The report continues with specific reference to the disappearance of our oceans’ sharks and rays with the larger bodied species showing a faster population decline because of their higher value for their volume of meat and fins. Because they reach sexual maturity late in life, they have less capacity to replace their numbers lost to fishing pressures. Today, we find that the world’s abundance of 18 out of 31 species of oceanic sharks and rays has declined by 71 per cent in the last 50 years.

Building a nature-positive society

The focus in this chapter highlights the UN General Assembly’s recognition that, “Everyone, everywhere, has the right to live in a clean, healthy and sustainable environment and for those in power realising that this not an option but an obligation.” It was the section entitled, ‘Humanity’s ecological footprint exceeds Earth’s biocapacity’ that caught my eye. Let me explain.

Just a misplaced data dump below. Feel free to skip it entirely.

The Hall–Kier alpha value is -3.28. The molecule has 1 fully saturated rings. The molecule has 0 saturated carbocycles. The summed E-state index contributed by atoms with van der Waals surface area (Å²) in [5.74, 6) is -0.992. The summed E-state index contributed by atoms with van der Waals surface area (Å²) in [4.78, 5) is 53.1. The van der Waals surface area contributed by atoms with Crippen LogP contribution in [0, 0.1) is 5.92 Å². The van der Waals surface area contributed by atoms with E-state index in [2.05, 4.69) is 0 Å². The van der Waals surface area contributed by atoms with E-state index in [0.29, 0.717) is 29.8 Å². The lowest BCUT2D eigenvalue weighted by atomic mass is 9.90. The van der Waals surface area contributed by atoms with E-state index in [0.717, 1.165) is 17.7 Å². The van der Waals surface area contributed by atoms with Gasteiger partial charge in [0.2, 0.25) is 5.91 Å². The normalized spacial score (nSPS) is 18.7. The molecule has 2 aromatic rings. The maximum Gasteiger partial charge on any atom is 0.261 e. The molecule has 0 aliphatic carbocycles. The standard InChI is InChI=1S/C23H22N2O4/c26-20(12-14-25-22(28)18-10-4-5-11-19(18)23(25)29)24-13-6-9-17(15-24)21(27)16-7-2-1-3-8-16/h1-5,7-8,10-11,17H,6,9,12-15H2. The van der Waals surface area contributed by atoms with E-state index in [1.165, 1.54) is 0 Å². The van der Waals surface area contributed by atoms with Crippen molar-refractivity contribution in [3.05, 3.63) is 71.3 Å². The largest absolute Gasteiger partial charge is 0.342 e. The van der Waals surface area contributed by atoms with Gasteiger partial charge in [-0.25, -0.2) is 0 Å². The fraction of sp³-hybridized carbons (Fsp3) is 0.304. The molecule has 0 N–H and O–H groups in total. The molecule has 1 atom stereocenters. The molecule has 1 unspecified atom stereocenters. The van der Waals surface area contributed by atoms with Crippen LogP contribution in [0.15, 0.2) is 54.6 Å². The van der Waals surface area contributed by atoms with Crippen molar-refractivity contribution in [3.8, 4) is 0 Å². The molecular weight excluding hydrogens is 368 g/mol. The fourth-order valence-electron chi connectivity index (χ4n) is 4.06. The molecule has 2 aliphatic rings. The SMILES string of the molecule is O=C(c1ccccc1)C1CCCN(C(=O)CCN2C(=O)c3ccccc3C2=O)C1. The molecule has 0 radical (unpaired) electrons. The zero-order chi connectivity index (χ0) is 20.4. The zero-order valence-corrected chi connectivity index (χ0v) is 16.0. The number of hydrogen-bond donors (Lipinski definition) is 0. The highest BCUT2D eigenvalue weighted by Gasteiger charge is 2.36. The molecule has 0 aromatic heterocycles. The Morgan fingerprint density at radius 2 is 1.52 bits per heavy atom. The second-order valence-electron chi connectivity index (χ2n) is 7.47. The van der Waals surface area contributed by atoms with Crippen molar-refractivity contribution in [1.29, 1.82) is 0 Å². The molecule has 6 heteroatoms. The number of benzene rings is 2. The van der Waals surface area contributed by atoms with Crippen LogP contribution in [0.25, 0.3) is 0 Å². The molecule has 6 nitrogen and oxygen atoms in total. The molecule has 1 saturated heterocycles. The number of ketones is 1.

Most folk live within their means by balancing expenditure against income to create a state of dynamic equilibrium where output equals input. Earth’s biocapacity is the ability of its ecosystems to regenerate. However, people place great demands on this and both biocapacity and demand can be measured in terms of Ecological Footprints. It has been revealed that we overuse our planet by at least 75 per cent which is equivalent to living off 1.75 Earths!

World consumption figures, measured in terms of the ecological footprint per person, show that our planet’s biocapacity amounts to 1.6 hectares per person. If, for instance, a country’s ecological footprint is 6.4 global hectares per person, its occupant’s demands on nature for food, fibre, urban areas and carbon removal are four times more than what is available on our planet per person!